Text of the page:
She promised the senators that she would upgrade American efforts at "public diplomacy," the term for waging a public relations campaign to sell American policies in the face of a skeptical world, particularly in the Middle East.
She said that the administration would step up its efforts in the Middle East, hold Russia accountable for backsliding on democracy and work with allies on Iran and North Korea.
'We have to succeed'
Rice told the senators that a U.S. exit strategy from Iraq depended on that country's ability to defend itself against terrorists after elections, The Associated Press reported from Washington.
She also vowed to work to ease ties with allies frayed by U.S. policy there. "The world is coming together behind the idea that we have to succeed in Iraq," she said.
On the issue of a timetable for withdrawal, she said: "The goal is to get the mission accomplished."
"We're right now focused on security for the election."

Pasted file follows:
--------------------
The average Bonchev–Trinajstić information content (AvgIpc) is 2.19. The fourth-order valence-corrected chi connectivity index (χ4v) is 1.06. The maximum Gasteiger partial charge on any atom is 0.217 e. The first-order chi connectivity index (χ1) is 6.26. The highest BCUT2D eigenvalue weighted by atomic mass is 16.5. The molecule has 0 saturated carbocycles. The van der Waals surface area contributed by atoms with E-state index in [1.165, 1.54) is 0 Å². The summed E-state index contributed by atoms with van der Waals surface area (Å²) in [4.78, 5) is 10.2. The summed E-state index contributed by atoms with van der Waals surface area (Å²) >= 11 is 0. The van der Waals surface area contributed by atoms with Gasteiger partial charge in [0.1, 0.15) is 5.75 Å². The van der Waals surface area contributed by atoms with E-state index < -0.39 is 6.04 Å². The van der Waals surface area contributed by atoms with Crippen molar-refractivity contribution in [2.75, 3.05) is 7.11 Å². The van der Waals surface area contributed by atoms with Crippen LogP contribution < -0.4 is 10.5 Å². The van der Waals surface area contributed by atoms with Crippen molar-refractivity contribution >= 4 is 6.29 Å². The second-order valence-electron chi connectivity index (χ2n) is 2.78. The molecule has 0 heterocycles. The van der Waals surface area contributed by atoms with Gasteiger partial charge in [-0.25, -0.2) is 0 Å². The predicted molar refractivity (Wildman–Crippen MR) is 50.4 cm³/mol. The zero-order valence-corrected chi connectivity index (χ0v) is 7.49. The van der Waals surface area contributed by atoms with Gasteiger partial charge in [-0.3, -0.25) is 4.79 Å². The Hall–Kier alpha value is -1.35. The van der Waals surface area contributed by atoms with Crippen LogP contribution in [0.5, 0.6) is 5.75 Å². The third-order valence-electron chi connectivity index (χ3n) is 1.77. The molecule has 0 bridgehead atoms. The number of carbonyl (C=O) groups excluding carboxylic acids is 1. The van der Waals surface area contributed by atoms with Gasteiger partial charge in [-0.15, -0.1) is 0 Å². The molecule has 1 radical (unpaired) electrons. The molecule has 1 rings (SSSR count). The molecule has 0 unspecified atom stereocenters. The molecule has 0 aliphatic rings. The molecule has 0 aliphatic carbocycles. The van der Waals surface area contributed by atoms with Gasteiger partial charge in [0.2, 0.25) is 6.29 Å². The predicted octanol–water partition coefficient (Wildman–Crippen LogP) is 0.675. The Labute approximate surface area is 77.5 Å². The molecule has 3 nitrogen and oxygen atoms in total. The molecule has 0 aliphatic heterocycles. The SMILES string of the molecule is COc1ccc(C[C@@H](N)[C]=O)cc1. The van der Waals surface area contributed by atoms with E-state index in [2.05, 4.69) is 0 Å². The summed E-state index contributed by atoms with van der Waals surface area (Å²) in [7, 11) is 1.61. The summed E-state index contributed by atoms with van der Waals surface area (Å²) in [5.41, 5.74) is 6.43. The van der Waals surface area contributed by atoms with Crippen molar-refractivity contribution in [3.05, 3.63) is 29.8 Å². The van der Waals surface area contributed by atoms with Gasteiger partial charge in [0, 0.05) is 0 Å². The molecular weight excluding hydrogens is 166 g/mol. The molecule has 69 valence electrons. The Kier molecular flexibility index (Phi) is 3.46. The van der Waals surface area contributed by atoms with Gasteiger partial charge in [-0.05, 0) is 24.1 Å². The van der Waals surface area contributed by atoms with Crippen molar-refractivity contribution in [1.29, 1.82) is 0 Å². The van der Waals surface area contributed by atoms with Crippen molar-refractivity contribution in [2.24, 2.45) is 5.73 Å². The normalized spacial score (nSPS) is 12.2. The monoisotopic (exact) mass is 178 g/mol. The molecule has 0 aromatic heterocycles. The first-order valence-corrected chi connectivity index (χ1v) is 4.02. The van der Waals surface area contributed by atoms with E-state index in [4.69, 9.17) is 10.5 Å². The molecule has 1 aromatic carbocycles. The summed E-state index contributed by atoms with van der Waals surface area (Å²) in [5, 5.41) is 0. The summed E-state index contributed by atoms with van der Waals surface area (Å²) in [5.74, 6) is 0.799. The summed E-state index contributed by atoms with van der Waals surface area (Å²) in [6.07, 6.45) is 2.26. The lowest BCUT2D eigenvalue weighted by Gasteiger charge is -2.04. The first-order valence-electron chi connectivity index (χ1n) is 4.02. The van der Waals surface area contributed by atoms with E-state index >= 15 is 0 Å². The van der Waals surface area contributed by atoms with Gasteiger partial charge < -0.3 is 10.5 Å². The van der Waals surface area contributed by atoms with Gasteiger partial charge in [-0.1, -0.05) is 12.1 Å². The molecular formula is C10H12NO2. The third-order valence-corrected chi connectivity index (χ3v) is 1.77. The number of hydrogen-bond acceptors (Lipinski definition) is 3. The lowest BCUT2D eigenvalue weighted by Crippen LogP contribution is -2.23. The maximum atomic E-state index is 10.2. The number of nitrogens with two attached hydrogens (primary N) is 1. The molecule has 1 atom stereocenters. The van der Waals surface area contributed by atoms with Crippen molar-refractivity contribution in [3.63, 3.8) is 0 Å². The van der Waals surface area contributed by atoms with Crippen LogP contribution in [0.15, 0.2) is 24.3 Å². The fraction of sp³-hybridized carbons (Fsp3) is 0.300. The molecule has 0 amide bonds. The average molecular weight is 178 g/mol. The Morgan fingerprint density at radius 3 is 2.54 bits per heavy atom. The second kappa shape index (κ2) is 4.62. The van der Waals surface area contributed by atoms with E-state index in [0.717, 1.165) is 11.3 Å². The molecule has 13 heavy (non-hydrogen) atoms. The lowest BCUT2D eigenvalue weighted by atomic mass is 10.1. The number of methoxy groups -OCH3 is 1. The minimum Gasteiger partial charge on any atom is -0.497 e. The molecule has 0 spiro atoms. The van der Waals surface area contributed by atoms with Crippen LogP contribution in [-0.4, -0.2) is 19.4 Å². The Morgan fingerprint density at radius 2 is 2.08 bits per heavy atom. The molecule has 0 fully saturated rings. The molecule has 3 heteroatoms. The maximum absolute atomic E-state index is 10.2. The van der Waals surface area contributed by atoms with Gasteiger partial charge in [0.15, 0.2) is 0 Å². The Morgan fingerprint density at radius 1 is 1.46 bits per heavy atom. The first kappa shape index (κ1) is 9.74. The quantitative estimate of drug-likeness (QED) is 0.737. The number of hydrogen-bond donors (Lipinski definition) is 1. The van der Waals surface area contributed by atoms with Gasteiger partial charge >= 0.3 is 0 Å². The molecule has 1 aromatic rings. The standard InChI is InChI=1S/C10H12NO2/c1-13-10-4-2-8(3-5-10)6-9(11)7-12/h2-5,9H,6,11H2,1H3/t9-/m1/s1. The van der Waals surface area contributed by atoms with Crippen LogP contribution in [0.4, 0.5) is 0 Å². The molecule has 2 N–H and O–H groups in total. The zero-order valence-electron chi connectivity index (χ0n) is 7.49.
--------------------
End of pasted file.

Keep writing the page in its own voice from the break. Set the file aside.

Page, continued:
Rice said that spreading democracy through the Middle East remained a top objective for the administration's foreign policy objective and said that the Palestinian election earlier this month after the death of Yasser Arafat offered "a moment of opportunity."
But Rice also said Palestinian leaders needed to do more to end acts of terrorism against Israel, saying peace hopes would be dashed if such violence continued.
She raised the possibility that Bush might name an envoy to the Palestinians, but said timing was an issue.
If confirmed, Rice, 50, will be the first black woman, and only the second woman after Madeleine Albright, to be America's top diplomat.
Rice said there remain "outposts of tyranny" in the world that require close attention, citing North Korea, Iran, Cuba, Belarus, Zimbabwe and Myanmar. "We must remain united in insisting that Iran and North Korea abandon their nuclear weapons ambitions and choose instead the path of peace," she said.